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Bruce Vilanch Has "More Chins Than a San Francisco Phonebook"
Caleb Pershan | Photo: Courtesy of Bruce Vilanch | July 17, 2013
A candid conversation with Lindsay Lohan's sobriety coach, appearing at Feinstein's at the Nikko this week
Bruce Vilanch would be the first to admit he's had a strange career. With that in mind, we decided to look over his Wikipedia page with Vilanch himself to see if we could make any sense of it. "A lot of the stuff on here is wrong," Vilanch said from his home in L.A., where he's caring for a sick pug ("It's a pug kind of town—there's no air to breath anyway"). "I’m not 64, in fact I'm 65, and I'm collecting Obamacare like crazy." The Hairspray star, Hollywood Square, and Academy Awards head writer also bills himself as Lindsay Lohan's sobriety coach and the latest success on Christian Mingle ("just got set up with a guy who used to be Pope!"). Vilanch regaled us with the following thoughts and anecdotes "from behind, before, and squatting over the footlights."
This Wikipedia entry says you have Hitchcock's hair—what?
No no, not hair: My wobbles, I have Hitchcock's wobbles, his chins. He was pretty much hairless in the '50s when he was on television every week. It's more that I have his profile. I've got more chins than a San Francisco phonebook.
What can we expect at the Nikko on Thursday night?
I’ll be doing stories about my dark career in show business, writing 23 Academy Award shows, Hollywood Squares, et cetera. There won’t be any Sondheim, that I promise.
What was it like, in your first acting role, to work with Diana Ross?
Bizarre, because I thought I was rehearsing with her stand in, this skinny kid, and then she would come out of the trailer with the eyelashes and the wig, and glamour, glamour, glamour. I was like oh my, that’s Diana Ross. I told her this, and she told me yes, it’s all done with mirrors.
When you appeared on RuPaul's Drag Race 3 dressed as Santa, what were some of the items contestants asked for when they sat on your lap?
Big ticket items. And hey, I also worked with RuPaul back in his "Sashay! Shantay!" days, before Drag Race, when he had his talk show on VH1. And, there may be more RuPaul in my future.
How did you identify with your character Missy, the gay porn director from Going Down in LA-LA Land?
I didn’t want to play it like Boogie Nights: the role I played was an homage to Chi Chi LaRue, my neighbor across the street, a great friend of mine and a hysterical character. If I were directing porno everything would be IMAX. Not 3D, though, it makes everything look closer to you, but it’s all smaller! It should be bigger.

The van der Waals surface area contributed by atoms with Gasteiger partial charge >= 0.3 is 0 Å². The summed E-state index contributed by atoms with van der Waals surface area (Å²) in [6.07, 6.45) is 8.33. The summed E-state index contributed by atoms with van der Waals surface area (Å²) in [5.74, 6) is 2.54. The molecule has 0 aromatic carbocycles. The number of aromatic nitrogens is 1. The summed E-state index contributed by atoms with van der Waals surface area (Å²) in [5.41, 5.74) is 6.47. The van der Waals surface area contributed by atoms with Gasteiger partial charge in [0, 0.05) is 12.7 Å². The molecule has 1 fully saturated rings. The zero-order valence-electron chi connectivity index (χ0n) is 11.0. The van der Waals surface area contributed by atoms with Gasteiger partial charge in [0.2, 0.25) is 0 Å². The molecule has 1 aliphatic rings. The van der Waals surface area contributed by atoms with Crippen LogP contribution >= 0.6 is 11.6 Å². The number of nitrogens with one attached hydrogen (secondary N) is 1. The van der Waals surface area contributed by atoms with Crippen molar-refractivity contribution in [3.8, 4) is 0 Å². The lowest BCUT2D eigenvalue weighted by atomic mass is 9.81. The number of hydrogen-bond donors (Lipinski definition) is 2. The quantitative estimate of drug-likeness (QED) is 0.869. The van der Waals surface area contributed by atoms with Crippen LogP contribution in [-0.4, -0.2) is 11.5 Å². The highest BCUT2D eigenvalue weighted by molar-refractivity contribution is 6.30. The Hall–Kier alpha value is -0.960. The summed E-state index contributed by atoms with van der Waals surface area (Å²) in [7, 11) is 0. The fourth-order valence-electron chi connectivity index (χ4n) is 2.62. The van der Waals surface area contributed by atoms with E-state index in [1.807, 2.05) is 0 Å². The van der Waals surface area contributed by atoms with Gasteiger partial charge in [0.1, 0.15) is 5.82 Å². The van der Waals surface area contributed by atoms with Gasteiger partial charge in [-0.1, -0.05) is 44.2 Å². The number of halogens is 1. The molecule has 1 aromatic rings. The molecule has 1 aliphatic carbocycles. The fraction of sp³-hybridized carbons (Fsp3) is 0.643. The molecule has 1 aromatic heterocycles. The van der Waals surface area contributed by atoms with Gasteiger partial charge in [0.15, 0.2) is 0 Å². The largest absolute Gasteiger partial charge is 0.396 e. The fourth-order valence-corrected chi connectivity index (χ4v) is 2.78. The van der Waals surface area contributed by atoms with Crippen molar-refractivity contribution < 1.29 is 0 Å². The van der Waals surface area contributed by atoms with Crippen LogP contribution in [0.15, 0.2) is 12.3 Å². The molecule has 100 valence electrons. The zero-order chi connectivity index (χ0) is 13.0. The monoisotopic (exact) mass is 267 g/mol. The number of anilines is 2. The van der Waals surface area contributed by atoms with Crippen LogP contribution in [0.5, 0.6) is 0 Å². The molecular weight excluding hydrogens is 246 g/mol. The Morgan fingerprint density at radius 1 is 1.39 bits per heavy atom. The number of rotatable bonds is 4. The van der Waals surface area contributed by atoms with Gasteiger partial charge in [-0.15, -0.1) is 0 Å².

Fine, tell us about the Oscars already!
Well, I’ve been writing since 1989, and it’s the greatest show on earth, isn't it? It’s like the Superbowl— and some years you fumble. But it’s the kind of show that tries to reinvent itself every year, because it has to say something every year. They take it dead seriously, the Academy. At the core of it is the idea of serious people in a serious profession, and in it, everybody is equal to everybody else, the guy who does sound as well as the best actor: everyone has to be treated with equal reverence. So of course, I write jokes. One of my favorite moments was when Whoopi [Goldberg] was hosting the show, and two people had been nominated for playing Queen Elizabeth, and Whoopi came out in white face and said “I’m the African Queen!” Only a Hollywood crowd really gets that one.
You're responsible for the Star Wars Holiday Special, right?
Right, and George Lucas won't even speak of it, he's disowned it. I don't think there'll be another one of those.
You've done lots of charity work—what makes you most proud?
All the AIDS work I’ve done, especially at the very beginning, because it was something we had to do. When AIDS hit, lots of people banded together to take care of each other and do what the government wasn’t doing. When you grow up Jewish, as I have, you learn that everybody hates you, no one’s going to help you, and you have to take care of yourself. That’s a great maxim to the gay community and we took it to heart, we took care of our own. I would trade off other disease fundraisers, raising for other causes that would raise for ours, and that’s how I learned all the major diseases and got into “big charity.” As I’m fond of saying, though, if the Holocaust led to the creation of Israel, then maybe AIDS has led us to where we are now.
Vilanch performs tomorrow (Thursday, 7/18) at 8pm at Feinstein's at the Nikko.